They have been contending for that eighth spot in the Western Conference for the past three seasons, and that's all that they could do with their current team. Even if they do secure the eighth seed, how meaningful would it be if they just get swept in the first round again?
This slideshow will list three players that the Jazz must let go during the coming offseason in order for this team to take a step towards prominence.
Marvin Williams has a player option for next season, and it's likely that he would exercise it if he enjoys his time with the Utah Jazz.
Furthermore, he would be difficult to move because he's set to earn $7.5 million next season, and his play definitely doesn't matchup to his salary.
However, if the Atlanta Hawks found a way to get rid of Williams and Joe Johnson's albatross of a contract, then it's possible for the Jazz to do the same.
Williams is averaging a career low in points per game (7.7), rebounds per game (3.8) and field goal percentage (41.9) this year and is playing the lowest number of minutes since his rookie season.
He's eating up minutes from Gordon Hayward, who's quickly rising to become one of the most versatile two-way swingmen in the league. Even if Hayward continues to play off of the bench, DeMarre Carroll has shown promise as a great defender and provides more valuable minutes than Williams at the 3.
Mo Williams recently returned from injury earlier this month, but he's never been the type of point guard who could lead a contending team. For every good game he records, he has two or three bad ones, and that's been evident during the Jazz's current struggles.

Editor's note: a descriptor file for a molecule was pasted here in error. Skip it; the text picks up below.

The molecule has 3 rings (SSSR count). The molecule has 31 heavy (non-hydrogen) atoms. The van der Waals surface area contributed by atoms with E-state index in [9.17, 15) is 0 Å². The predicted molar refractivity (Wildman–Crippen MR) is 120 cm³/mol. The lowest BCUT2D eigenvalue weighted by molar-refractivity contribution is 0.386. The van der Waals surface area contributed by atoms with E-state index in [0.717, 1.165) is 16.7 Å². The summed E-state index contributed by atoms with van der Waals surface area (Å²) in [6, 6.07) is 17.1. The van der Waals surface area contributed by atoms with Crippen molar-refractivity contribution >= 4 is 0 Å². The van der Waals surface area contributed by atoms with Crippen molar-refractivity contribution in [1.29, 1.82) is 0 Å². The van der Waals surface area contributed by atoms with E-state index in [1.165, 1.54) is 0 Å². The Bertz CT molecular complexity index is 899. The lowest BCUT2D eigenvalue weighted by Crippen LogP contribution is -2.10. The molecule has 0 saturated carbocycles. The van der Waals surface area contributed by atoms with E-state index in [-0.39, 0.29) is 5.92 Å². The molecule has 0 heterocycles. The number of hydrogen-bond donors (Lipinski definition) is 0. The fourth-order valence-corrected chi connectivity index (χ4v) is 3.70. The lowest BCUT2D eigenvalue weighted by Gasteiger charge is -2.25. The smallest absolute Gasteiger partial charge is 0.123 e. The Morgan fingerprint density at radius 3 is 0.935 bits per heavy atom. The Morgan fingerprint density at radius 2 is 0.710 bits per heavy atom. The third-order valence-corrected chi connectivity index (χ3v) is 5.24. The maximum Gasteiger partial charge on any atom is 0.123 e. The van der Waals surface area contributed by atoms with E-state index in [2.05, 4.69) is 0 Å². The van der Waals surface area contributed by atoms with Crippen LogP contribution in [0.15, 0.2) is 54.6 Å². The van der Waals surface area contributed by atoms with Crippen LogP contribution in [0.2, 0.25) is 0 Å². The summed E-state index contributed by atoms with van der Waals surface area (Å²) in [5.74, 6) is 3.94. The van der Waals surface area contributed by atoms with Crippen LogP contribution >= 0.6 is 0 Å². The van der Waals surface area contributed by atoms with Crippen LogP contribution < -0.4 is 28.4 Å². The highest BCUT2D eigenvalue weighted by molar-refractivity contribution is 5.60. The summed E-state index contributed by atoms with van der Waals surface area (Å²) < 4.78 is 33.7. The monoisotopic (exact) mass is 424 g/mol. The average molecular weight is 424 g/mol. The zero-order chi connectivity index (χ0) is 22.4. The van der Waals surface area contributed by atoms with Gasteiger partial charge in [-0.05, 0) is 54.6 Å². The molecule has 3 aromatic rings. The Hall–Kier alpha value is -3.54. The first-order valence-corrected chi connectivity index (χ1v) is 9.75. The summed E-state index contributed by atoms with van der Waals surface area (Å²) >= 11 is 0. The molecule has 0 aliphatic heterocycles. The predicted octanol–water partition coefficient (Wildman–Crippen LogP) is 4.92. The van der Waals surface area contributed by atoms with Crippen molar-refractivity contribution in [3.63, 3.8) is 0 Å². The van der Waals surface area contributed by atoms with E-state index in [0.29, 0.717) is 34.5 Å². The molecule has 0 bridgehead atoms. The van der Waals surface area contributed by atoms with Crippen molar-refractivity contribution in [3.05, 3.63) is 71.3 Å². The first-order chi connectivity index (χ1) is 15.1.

He's set to become an unrestricted free agent after the season is over, and the Jazz should not look to re-sign him. Williams is making $8.5 million this year, and that'll probably be the highest he would ever make from now and until the end of his career.
The Jazz could use the extra cap space to sign a young point guard for their rebuilding efforts. Every position from the 2 to the 5 is covered already with young, promising talent, but it's hard to see Mo Williams being the future starting point guard for this squad.
He's a scoring point guard, but his inefficiency this season has been rather alarming. Recently, he registered 20 points and 6 assists in a win over the Detroit Pistons but then posted just five points in the following game against the Oklahoma City Thunder—a team that they would probably face in the first round of the playoffs if they enter as an eighth seed.
Let's make this clear: Al Jefferson is one of the most skilled, low-post big men in the league. He has had six or seven seasons in his career where he could have probably made the All-Star team, if not for the fact that he's played on weak, bottom-dwelling teams for most of his career.
With that being said, Jefferson hasn't shown that he has the ability or will to lead any team further, which is probably why he's never mentioned as one of the NBA's most elite big men.
He's been posting another great season for the Jazz, but his game is very limited and won't get much better from here on out.
Jefferson needs the ball in his hands to be effective on offense, and the offense usually dies out when he does get the ball. While he's added a decent mid-range jumper into his game and improved his spot-up shooting, he's not a very versatile offensive player when not in the post.
Although he's a prominent offensive player in his own right, his defense has never been one of his strong suits. He's never contributed to a defensive rating higher than 103 in a season (per Basketball Reference).
Additionally, opposing power forwards are averaging a PER of 22.6 against Jefferson, and opposing centers are registering a PER of 17.7 this season (per 82games.com). It's time for Jefferson to go, and the Jazz won't lose much of their future with Enes Kanter developing into a more solid player everyday.